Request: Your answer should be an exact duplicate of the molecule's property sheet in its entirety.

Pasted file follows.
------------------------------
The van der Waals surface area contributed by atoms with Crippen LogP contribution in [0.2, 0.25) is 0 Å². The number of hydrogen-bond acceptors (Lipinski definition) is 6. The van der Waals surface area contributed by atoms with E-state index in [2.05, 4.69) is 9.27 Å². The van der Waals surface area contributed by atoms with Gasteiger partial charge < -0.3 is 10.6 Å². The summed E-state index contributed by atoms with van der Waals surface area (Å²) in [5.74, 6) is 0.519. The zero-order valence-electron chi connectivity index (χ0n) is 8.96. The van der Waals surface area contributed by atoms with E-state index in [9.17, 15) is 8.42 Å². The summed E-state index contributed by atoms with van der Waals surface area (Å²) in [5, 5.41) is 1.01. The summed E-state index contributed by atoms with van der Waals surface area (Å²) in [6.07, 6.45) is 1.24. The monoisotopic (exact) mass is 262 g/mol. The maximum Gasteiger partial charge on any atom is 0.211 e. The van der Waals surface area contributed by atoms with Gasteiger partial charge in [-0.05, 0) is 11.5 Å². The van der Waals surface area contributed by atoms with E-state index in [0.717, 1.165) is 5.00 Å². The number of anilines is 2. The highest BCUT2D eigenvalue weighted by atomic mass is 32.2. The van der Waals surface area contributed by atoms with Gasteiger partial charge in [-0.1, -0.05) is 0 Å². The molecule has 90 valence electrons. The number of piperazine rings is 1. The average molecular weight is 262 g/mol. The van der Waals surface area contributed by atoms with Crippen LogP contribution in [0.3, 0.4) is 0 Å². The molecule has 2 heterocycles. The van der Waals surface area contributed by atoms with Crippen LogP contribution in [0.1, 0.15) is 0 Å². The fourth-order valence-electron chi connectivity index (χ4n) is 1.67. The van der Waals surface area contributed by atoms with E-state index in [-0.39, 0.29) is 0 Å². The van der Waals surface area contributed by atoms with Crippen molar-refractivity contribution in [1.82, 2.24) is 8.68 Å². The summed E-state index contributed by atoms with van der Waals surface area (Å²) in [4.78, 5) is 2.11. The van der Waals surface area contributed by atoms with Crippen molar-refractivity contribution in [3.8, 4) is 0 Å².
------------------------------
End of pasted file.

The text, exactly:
The van der Waals surface area contributed by atoms with Crippen LogP contribution in [0.2, 0.25) is 0 Å². The number of hydrogen-bond acceptors (Lipinski definition) is 6. The van der Waals surface area contributed by atoms with E-state index in [2.05, 4.69) is 9.27 Å². The van der Waals surface area contributed by atoms with Gasteiger partial charge < -0.3 is 10.6 Å². The summed E-state index contributed by atoms with van der Waals surface area (Å²) in [5.74, 6) is 0.519. The zero-order valence-electron chi connectivity index (χ0n) is 8.96. The van der Waals surface area contributed by atoms with E-state index in [9.17, 15) is 8.42 Å². The summed E-state index contributed by atoms with van der Waals surface area (Å²) in [5, 5.41) is 1.01. The summed E-state index contributed by atoms with van der Waals surface area (Å²) in [6.07, 6.45) is 1.24. The monoisotopic (exact) mass is 262 g/mol. The maximum Gasteiger partial charge on any atom is 0.211 e. The van der Waals surface area contributed by atoms with Gasteiger partial charge in [-0.05, 0) is 11.5 Å². The van der Waals surface area contributed by atoms with E-state index in [0.717, 1.165) is 5.00 Å². The number of anilines is 2. The highest BCUT2D eigenvalue weighted by atomic mass is 32.2. The van der Waals surface area contributed by atoms with Gasteiger partial charge in [-0.1, -0.05) is 0 Å². The molecule has 90 valence electrons. The number of piperazine rings is 1. The average molecular weight is 262 g/mol. The van der Waals surface area contributed by atoms with Crippen LogP contribution in [0.3, 0.4) is 0 Å². The molecule has 2 heterocycles. The van der Waals surface area contributed by atoms with Crippen LogP contribution in [0.1, 0.15) is 0 Å². The fourth-order valence-electron chi connectivity index (χ4n) is 1.67. The van der Waals surface area contributed by atoms with E-state index in [-0.39, 0.29) is 0 Å². The van der Waals surface area contributed by atoms with Crippen molar-refractivity contribution in [1.82, 2.24) is 8.68 Å². The summed E-state index contributed by atoms with van der Waals surface area (Å²) in [4.78, 5) is 2.11. The van der Waals surface area contributed by atoms with Crippen molar-refractivity contribution in [3.8, 4) is 0 Å².